SlashTCO.com: Viata Online choose complete Linux network solutionJan 16, 2001, 15:23 (0 Talkback[s])
[ Thanks to Russ Foster for this link. ]
"Linux and Open Source deployments have proven popular with start-up companies over the last couple of years. This is due to the low entry cost and the much touted reliability of this particular solution. One example of this type of start-up is Viata Online - a Hawaii based firm that develops Internet solutions for the travel industry. When Viata was formed back in 1998, it decided on a complete Linux solution and implemented it across the board. We asked Viata's resident Linux guru, Deven Phillips, about the Linux deployment and the reasons behind it."
"What were Viata's primary reasons for choosing a Linux/Open Source solution?
There are a great many reasons Viata chose Linux, but they are too numerous to list, and so second nature to me now that I would forget many of them. Let's stick with the tried and true. Reliability - Viata's workstations average about 45-50 days of runtime before being rebooted. The only reason we reboot machines is to upgrade them to either new hardware or new software (e.g. Kernel). Our Linux routers have not been rebooted since the day we installed them (over 200 days now). Our database and application server also have been running since the day of install (90+ and 60+ days respectively). Another reason for running Linux is for user support. In any other desktop environment that I have worked in, when there is a software problem in a closed-source application, you may be able to get it to work, but when you reboot the fix needs to be done again. In our Linux environment, our help-desk time has been reduced to about 2 hours per week due to the fact that when we fix a problem once, we roll that change out to all systems, and the change is permanent. By documenting these changes, Viata easily implements them in future iterations of our workstation builds. Another reason Viata chose Linux is for the open standards. Our business model for travel applications requires that we can share data and translate data between our business client's systems, our systems, and our customer's systems."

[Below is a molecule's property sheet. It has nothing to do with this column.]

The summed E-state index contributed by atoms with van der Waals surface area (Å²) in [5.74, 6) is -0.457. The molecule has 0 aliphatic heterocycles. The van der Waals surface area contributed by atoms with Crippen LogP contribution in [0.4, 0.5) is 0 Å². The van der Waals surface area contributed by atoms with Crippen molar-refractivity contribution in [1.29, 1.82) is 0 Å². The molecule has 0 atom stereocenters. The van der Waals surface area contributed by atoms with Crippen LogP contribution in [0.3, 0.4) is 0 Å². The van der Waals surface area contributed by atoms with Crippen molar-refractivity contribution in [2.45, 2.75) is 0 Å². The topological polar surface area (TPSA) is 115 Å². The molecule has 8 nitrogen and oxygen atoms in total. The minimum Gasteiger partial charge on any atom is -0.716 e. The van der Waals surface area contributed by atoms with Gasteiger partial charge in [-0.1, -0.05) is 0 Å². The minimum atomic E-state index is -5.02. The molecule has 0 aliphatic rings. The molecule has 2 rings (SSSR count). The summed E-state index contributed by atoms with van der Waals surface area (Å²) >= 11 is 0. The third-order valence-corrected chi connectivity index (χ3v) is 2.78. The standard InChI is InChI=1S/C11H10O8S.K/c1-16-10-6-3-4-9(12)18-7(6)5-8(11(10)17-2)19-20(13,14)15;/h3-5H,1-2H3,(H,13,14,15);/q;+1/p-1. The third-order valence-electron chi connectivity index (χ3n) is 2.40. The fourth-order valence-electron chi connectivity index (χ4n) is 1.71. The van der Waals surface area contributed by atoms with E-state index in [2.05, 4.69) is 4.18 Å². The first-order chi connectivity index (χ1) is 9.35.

"Were any other alternative operating systems considered?
NT was considered, but thrown away quickly due to cost considerations. The average 10 user NT server licence is over 1000USD, whereas Linux (if we bought a prepackaged distribution) costs less than 100USD, and comes with many more applications and tools than NT server."